24 July 2014
Askja: a very large volcanic landslide in Iceland
Posted by Dave Petley
A very large an interesting landslide occurred in Iceland on the night of 22nd/23rd July in the flanks of the Askja stratovolcano in Iceland. This is a very interesting event in a number of ways, not least because the volume appears to be large – estimates at present range from about 24 million cubic metres to about 60 million cubic metres.
Images are appearing of the landslide, which is impressive in its scale:
The landslide is estimate to be about a kilometre in width. There is a nice video taken from a flight over the landslide on the RUV website too. The landslide entered the lake at the foot of the slope, generating very large tsunami type waves. A credible witness, Ármann Höskuldsson, who was in the area with a group of students, estimates that the waves were 50 m high.
The cause of the landslide is not clear at present. Some of the articles suggest snow/ice melt, but there is no evidence to support the hypothesis. The slopes on the southern edge of the Askja massif are steep. This Google Earth image of what I think is the site suggests that there may have been previous large-scale landslides on this slope:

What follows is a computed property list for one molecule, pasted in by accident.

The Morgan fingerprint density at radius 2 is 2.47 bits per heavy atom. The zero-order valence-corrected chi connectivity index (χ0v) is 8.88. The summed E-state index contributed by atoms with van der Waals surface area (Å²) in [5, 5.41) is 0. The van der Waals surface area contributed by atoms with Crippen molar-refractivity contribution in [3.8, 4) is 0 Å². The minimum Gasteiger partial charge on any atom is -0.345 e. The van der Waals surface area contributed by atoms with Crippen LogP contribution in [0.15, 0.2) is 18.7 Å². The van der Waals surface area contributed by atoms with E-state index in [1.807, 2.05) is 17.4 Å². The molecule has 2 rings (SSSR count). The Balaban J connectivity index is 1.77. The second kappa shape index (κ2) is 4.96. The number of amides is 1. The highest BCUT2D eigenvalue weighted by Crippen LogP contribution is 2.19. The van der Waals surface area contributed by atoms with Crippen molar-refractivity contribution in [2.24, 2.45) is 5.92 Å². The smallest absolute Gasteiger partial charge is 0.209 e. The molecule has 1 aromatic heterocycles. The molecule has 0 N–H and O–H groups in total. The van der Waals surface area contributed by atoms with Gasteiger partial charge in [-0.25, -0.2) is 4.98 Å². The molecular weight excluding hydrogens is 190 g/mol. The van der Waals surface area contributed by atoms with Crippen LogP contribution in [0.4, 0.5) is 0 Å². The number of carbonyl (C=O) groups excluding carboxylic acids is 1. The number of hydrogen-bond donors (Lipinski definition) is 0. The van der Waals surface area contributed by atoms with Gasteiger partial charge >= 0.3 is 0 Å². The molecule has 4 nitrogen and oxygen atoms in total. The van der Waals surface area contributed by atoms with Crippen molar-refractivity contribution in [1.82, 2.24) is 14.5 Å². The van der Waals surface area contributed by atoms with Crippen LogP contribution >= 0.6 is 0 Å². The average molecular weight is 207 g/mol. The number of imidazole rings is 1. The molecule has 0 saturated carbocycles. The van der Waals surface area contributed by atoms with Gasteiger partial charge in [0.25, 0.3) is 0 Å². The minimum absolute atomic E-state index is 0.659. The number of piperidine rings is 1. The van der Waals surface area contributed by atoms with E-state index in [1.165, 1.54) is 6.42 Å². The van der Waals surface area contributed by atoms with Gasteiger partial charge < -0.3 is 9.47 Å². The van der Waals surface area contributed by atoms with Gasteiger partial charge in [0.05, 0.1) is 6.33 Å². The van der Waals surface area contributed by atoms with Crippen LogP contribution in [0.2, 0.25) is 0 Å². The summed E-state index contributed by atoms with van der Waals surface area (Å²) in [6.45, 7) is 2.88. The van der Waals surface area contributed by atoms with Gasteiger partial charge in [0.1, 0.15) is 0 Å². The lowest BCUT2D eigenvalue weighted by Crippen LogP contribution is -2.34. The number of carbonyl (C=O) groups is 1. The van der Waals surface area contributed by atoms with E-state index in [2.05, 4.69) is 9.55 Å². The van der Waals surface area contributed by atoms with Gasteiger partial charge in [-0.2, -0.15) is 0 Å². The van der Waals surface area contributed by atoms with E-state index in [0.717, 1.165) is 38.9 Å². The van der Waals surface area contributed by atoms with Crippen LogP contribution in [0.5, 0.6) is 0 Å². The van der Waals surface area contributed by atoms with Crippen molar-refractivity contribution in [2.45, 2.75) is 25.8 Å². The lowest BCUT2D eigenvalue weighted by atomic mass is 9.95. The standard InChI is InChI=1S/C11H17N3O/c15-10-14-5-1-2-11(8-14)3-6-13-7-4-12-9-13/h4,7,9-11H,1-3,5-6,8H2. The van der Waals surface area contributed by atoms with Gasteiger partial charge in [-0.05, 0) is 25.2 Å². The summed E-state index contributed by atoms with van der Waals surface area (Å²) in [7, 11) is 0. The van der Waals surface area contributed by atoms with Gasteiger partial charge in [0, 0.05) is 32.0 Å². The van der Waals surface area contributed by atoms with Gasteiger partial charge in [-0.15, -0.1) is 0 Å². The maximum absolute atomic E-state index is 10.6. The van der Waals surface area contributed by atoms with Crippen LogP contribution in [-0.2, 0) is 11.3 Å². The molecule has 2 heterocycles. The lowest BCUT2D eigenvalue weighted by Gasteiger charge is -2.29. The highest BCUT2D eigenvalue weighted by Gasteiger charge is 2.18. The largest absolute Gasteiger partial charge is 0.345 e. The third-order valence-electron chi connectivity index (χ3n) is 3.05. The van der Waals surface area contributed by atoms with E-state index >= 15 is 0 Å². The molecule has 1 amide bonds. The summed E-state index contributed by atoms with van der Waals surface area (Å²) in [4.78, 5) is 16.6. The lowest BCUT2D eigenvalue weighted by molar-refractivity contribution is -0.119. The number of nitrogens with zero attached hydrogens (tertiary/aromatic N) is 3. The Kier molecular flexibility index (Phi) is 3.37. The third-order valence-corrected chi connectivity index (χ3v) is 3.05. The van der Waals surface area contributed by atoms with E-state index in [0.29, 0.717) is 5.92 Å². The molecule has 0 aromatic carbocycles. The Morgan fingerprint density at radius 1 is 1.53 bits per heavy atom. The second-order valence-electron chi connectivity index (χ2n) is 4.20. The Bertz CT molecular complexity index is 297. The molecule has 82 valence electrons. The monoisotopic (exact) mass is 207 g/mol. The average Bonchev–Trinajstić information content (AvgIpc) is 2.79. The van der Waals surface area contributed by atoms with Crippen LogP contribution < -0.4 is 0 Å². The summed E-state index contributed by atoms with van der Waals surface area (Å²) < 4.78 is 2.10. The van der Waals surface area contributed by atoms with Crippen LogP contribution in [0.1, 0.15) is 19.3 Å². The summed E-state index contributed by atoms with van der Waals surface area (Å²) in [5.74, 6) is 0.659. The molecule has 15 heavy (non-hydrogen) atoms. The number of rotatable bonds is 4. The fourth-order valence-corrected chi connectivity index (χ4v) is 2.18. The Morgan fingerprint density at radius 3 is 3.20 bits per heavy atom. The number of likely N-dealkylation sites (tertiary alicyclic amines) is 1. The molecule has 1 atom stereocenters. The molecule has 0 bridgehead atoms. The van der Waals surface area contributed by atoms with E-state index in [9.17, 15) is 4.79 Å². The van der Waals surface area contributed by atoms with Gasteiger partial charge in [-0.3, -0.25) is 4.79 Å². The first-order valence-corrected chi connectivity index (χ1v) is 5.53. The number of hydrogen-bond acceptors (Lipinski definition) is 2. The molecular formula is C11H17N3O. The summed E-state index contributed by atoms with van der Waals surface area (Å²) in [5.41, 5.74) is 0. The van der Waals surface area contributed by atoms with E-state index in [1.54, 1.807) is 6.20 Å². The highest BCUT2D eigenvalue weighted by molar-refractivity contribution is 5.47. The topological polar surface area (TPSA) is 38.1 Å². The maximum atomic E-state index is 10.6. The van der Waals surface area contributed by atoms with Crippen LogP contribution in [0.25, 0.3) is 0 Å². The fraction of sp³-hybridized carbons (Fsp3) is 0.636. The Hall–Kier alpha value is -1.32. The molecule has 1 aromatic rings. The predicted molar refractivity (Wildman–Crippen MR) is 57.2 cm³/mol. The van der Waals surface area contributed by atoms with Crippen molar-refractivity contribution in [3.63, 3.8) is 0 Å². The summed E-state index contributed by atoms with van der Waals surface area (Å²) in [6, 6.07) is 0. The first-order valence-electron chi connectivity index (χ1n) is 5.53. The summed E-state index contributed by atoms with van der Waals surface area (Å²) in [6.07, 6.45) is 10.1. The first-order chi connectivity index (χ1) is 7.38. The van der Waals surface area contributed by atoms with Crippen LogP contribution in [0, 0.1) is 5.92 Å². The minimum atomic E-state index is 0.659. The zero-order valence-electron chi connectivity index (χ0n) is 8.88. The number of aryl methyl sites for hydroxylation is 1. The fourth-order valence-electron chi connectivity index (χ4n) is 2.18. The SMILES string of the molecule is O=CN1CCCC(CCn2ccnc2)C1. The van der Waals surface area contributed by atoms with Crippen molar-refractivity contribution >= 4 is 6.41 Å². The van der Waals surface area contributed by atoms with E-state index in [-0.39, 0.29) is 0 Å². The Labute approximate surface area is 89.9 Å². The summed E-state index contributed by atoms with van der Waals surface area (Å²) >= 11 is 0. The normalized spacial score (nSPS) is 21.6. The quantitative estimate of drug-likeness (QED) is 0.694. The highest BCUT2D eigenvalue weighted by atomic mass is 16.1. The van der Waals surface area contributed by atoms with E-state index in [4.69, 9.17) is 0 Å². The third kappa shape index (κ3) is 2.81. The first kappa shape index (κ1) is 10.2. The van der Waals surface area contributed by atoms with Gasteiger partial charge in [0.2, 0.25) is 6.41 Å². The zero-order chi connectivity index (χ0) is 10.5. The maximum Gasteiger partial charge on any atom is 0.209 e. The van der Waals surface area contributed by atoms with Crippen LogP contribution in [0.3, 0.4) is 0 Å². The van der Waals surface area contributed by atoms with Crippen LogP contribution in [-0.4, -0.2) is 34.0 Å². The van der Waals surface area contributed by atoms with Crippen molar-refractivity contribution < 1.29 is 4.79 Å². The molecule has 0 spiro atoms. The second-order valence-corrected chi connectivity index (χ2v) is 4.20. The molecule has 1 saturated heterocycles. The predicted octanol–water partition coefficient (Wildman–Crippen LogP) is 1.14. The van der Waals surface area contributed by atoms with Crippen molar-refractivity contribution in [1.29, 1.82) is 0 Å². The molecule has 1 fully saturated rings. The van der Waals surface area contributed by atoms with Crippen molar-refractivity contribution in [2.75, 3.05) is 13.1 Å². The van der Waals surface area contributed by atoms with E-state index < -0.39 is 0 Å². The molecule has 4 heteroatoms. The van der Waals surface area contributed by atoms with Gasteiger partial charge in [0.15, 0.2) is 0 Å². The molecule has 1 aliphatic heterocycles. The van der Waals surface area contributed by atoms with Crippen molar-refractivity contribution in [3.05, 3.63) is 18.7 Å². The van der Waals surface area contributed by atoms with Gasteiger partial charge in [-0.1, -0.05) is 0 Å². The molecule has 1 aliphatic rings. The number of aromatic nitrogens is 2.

There is also evidence of large amounts of erosion, suggesting that the slope may have been steadily destabilising with time. It is entirely possible that this is a progressive landslide with no trigger event.
If the waves were 50 m high then the level of erosion around the lake should be extremely high given the weak materials. I have yet to see any good images of the scour around the lake. This must be a golden opportunity to understand better the generation of tsunami waves by rapid, large landslides.
I think you’re right with the idea of a progressive destabilisation of the slope.
It seems on google earth that some more superficial landslide allready occured in the upper part of the slope, with the opening of large trenches near the crest (can see some snow trapped in them).
Very interesting! Continuous subsidence was reported at Askja caldera during in the last 20 years. Probably this also concurred to the destabilisation.